It’s never too late to raise your financial IQ, and it’s definitely never too early. If you haven’t taught your teen anything about money, there’s still plenty of time. The idea is simply to give them a good financial foundation before they leave home.
Once your kids hit the teen years, they already have some ideas about how money works. This is the time to squash any myths they may believe, and plant the seeds that will foster financial freedom.
There are several ways to teach teens about money. Here are the main areas we’ve focused on with our kids.
While responsibility is part of the basics, I saved that for a separate section. When I say basics here, I mean the things you do everyday that you may not think to teach your teen.
Here are some examples:
- How to use an ATM
- How to count change
- How to calculate a tip
- How to check in at a hotel
- How to rent a car
- How rent and deposits work
- How to pay a utility bill
- How to write a check (yes, today’s teens still need to know this)
Once your kids hit 14 or 15, start letting them see you do all of these things. Walk them through the process as you do it, and tell them what you’re doing along the way. I worked in customer service for years — you’d be surprised how many kids don’t even know how to pay for food at a restaurant.
We take the things we do everyday for granted, because we’ve been doing it for years. Don’t forget that your child has likely never done any of these things. It’s our job to let them see it when we do it.
Likewise, don’t hide your finances from your kids. There’s no reason to, and you’re only going to hurt them in the long run. The Baby Boomers didn’t let their kids in on the family finances, and it showed in the irresponsibility of my generation.
Opening a checking account for your teen is a great way to help them understand money management. Saving for a car is a great way to teach delayed gratification, so a savings account is also a good idea.
There are many ways to raise a financially responsible teen, and it all begins with giving them control. By now, they should be spending their own money, and not asking mom and dad for a handout anytime they want to buy something.
They’re ready to create their first budget, even if it only includes a few things. It will be easier to slowly add more as they enter adulthood, than to start budgeting when they’re 25 and overwhelmed with 100 different bills.
Your teen is also probably looking at getting a job, if they don’t already have one. Work ethic is something to be instilled by the parents, through the job your child accepts.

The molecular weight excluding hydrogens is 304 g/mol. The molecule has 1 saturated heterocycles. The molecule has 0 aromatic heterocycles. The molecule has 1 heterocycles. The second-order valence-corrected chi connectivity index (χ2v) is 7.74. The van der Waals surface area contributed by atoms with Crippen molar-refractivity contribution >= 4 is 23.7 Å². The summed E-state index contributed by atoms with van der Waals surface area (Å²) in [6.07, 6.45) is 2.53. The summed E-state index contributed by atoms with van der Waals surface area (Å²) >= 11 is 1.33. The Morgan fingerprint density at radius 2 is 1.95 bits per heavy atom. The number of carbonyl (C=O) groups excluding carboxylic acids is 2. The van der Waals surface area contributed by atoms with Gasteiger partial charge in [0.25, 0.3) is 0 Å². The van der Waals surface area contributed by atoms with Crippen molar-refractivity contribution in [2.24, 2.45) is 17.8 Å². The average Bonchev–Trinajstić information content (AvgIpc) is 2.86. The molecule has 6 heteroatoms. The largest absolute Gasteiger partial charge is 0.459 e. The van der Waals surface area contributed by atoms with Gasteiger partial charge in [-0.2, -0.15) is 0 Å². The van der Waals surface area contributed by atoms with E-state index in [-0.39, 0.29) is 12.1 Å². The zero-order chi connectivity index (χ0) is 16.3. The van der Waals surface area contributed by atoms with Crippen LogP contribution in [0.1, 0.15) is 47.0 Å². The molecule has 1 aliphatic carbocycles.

Debt and Student Loans
The “debt talk” is one of the most important talks you can have with your teen. Explain the dangers of debt, and how it’s always best to avoid it.
Go over all of the ways your teen can go to college without getting into any debt at all. Their friends may be acquiring student loans like it’s the only option, but your child will know better.
I already covered how to get a debt-free degree here, but basically, they have five options:
- Save for college
- Apply for scholarships
- Apply for financial aid
- Work through college
- Join the military
Those are the most basic and easiest ways to get a degree without the debt. When you combine them, it’s easy to see how someone can get a degree without taking out a single loan.
Student loans won’t be the only attacker, of course. From the first day your kid steps foot onto a college campus, if not earlier, debt offers will run rampant. Your kids need to know the dangers of debt before they’re ever offered their first credit card.
“No one has ever become poor by giving.” – Anne Frank
Giving is taught. Generosity has to be instilled in your child. From tipping a server to giving to major charitable projects, giving is part of life, and an important part.
While “give and you shall receive” is true, giving for the sake of giving, and to get nothing in return, is important to grasp.
Teach them about tithing, or rather, generous giving.
All of our money belongs to God, we merely keep a certain percentage. And no dollar given is ever regretted. Giving isn’t always a natural tendency, especially for the “saver” type, but like almost anything else, it can be taught.
Generosity isn’t just about giving to your church, or feeding the homeless. It can be so much more than that. There are countless causes where money is needed. You can give your time and services, but sometimes the cause just needs money.
If your child only gets one lesson before leaving home, let it be the lesson of generosity.
Related Book Reading
- Smart Money Smart Kids by Dave Ramsey & Rachel Cruze
- The Teen Money Manual by Kara McGuire
- The Motley Fool Investment Guide for Teens by David & Tom Gardner
Over to You!
- What have you taught your teen about finances?
- What do you think is the most important lesson?